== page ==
The best treatment for anterior cruciate ligament (ACL) mucoid degeneration remains open to debate. Current options are total or partial ACL resection, or a more conservative strategy, reduction plasty. The goal of this study was to retrospectively evaluate the effects of reduction plasty for ACL hypertrophy due to mucoid degeneration from clinical outcome and knee laxity points of view.
Materials and methods
Arthroscopy was carried out on 23 knees (21 patients) to perform a circular volume reduction plasty of the ACL, while preserving the greatest number of ligament fibers. Notchplasty was not performed. All the patients were seen again with an average follow-up of 32 months (range 8–70).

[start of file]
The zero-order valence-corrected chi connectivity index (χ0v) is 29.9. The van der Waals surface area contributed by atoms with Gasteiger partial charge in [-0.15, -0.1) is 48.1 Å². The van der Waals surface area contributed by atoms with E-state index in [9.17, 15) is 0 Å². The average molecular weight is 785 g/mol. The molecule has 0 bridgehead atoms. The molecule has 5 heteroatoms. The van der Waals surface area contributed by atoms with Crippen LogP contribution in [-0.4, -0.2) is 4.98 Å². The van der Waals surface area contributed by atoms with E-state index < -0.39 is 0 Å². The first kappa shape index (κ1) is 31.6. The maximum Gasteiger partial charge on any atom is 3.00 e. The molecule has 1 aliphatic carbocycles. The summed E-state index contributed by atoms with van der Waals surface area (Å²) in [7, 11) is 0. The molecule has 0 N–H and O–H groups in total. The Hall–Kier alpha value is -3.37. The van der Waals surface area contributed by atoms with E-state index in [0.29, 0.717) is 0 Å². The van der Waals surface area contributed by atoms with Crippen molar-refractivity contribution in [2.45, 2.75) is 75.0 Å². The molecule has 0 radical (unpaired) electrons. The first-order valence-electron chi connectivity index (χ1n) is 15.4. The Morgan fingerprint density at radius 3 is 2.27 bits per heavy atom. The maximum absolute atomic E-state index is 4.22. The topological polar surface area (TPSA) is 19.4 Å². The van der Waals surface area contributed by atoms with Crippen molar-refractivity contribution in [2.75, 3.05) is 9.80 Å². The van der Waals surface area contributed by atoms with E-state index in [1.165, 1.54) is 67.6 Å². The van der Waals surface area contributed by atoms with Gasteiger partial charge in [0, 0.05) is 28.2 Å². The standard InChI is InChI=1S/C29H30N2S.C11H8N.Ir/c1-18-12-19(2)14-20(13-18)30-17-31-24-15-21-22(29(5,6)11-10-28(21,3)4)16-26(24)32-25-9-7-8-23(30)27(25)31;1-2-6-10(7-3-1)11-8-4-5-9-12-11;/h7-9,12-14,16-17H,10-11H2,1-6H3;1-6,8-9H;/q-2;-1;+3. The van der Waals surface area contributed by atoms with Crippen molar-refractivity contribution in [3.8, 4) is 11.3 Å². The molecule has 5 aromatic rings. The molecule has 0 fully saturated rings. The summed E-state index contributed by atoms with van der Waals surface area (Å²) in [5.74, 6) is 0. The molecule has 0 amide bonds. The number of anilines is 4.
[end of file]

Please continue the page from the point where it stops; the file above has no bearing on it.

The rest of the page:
All the knees except three had symmetric postoperative flexion. Three patients still had pain. No patient reported having subjective feelings of instability. Among the 20 knees tested with the GNRBTM knee laxity measurement device, one knee had a 2.4mm difference in laxity and three had between 3 and 4mm of difference; 16 knees had no residual laxity.
Treatment of ACL mucoid degeneration by reduction plasty leads to complete pain relief in 80% of cases while maintaining good postoperative knee stability.
Level of evidence
Level IV. Retrospective study.Le texte complet de cet article est disponible en PDF.
Keywords : Mucoid degeneration, Anterior cruciate ligament, Knee laxity measurement